European equity markets experienced some tempering to the recent upward rally today as gains across benchmark indices were comparatively modest compared to recent sessions. Market participants approached risk assets with caution ahead of tomorrow’s OPEC meeting, however, investors in Germany’s DAX saw optimism spill over from yesterday’s positive data releases as the index held on track to close higher for the tenth straight session.
Wider European stock indices traded marginally either side of their opening levels with support at current levels holding firm on a fresh plan by the European Commission to boost growth in the region. EC president, Jean-Claude Juncker outlined today a plan to see 300bn euros of mostly private investment in the European Union, stressing structural reforms and debt management for member nations would be needed to increase investment, jobs and growth in the region. However, critics of his plans will be quick to jump on the fact that the investment lacks any large scale public spending which could prolong the investment timeframe.
The euro struggled to hold onto yesterday’s gains against the dollar early on in today’s session, with intraday swings either side testing resistance towards 1.2500 and support at yesterday’s opening level around 1.2400. Exporters in the region have benefited from the recent weaker currency having lost almost 10.0% year-to-date but recent activity remains within the month’s trading range with do not expect any significant breakout ahead of next week’s ECB meeting and rate decision which will hopefully provide further insight into Draghi’s plans to reverse Europe’s fortunes.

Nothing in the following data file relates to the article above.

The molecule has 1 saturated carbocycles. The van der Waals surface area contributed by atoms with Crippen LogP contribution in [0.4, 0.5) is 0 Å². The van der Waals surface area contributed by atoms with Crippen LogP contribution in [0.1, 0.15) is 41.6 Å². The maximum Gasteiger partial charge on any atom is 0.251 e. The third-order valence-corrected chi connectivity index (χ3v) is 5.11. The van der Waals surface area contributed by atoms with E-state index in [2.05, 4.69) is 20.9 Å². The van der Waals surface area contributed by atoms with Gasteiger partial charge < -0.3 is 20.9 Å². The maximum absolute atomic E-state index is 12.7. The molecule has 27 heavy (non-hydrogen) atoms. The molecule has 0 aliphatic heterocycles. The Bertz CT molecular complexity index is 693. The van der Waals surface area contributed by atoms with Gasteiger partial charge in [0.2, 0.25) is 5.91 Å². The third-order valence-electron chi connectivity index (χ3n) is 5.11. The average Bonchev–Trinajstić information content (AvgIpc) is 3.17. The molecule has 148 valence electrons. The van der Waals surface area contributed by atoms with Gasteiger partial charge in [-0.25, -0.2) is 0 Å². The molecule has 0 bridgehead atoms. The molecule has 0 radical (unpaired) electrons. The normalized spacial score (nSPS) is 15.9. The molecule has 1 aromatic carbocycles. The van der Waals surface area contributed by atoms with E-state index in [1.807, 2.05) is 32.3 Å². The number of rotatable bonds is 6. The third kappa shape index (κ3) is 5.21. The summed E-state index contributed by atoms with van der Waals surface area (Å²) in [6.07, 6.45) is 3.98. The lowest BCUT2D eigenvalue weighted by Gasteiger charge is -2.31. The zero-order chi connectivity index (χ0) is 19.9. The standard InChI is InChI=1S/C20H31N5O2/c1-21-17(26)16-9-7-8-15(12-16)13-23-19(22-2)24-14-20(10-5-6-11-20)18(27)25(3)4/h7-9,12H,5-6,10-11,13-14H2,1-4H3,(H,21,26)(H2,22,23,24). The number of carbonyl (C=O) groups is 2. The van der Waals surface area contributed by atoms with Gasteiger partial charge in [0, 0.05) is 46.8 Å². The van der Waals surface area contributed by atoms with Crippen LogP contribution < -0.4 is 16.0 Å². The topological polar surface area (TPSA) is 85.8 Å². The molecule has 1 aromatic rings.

The single currency managed to recover early gains above 1.2500 towards the end of the European session after a disappointing string of US economic data. Both personal income and personal spending growth in October came in below expectations of 0.4% and 0.3%, growing by 0.2% apiece while a significant increase in initial weekly jobless claims, rising 21,000 w/w to 313K last week. The University of Michigan confidence index also came in below expectations with the final reading for November falling to 88.8 against expectations of 90.0. The weaker than expected data saw US equity benchmarks slow their otherwise steady march higher with the S&P 500 and DJIA both trading either side of their opening levels early on.